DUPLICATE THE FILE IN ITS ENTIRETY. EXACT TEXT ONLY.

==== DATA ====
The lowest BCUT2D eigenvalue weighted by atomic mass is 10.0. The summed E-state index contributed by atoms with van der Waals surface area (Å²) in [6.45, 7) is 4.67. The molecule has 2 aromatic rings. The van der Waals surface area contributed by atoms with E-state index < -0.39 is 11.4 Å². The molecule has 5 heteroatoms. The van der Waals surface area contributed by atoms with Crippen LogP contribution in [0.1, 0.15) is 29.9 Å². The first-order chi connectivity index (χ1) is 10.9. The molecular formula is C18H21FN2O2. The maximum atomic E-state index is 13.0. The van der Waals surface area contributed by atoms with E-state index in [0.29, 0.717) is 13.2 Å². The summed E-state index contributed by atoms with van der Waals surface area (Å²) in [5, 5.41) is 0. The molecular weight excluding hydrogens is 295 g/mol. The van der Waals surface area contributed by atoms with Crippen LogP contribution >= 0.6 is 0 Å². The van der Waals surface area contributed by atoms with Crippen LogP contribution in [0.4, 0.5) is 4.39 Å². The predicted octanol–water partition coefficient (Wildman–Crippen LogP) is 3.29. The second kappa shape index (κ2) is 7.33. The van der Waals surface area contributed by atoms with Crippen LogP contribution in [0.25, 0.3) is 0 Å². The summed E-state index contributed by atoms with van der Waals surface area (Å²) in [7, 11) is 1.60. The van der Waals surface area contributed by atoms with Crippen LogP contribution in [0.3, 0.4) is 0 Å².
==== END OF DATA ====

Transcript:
The lowest BCUT2D eigenvalue weighted by atomic mass is 10.0. The summed E-state index contributed by atoms with van der Waals surface area (Å²) in [6.45, 7) is 4.67. The molecule has 2 aromatic rings. The van der Waals surface area contributed by atoms with E-state index < -0.39 is 11.4 Å². The molecule has 5 heteroatoms. The van der Waals surface area contributed by atoms with Crippen LogP contribution in [0.1, 0.15) is 29.9 Å². The first-order chi connectivity index (χ1) is 10.9. The molecular formula is C18H21FN2O2. The maximum atomic E-state index is 13.0. The van der Waals surface area contributed by atoms with E-state index in [0.29, 0.717) is 13.2 Å². The summed E-state index contributed by atoms with van der Waals surface area (Å²) in [5, 5.41) is 0. The molecular weight excluding hydrogens is 295 g/mol. The van der Waals surface area contributed by atoms with Crippen LogP contribution >= 0.6 is 0 Å². The van der Waals surface area contributed by atoms with Crippen LogP contribution in [0.4, 0.5) is 4.39 Å². The predicted octanol–water partition coefficient (Wildman–Crippen LogP) is 3.29. The second kappa shape index (κ2) is 7.33. The van der Waals surface area contributed by atoms with Crippen LogP contribution in [0.25, 0.3) is 0 Å². The summed E-state index contributed by atoms with van der Waals surface area (Å²) in [7, 11) is 1.60. The van der Waals surface area contributed by atoms with Crippen LogP contribution in [0.3, 0.4) is 0 Å².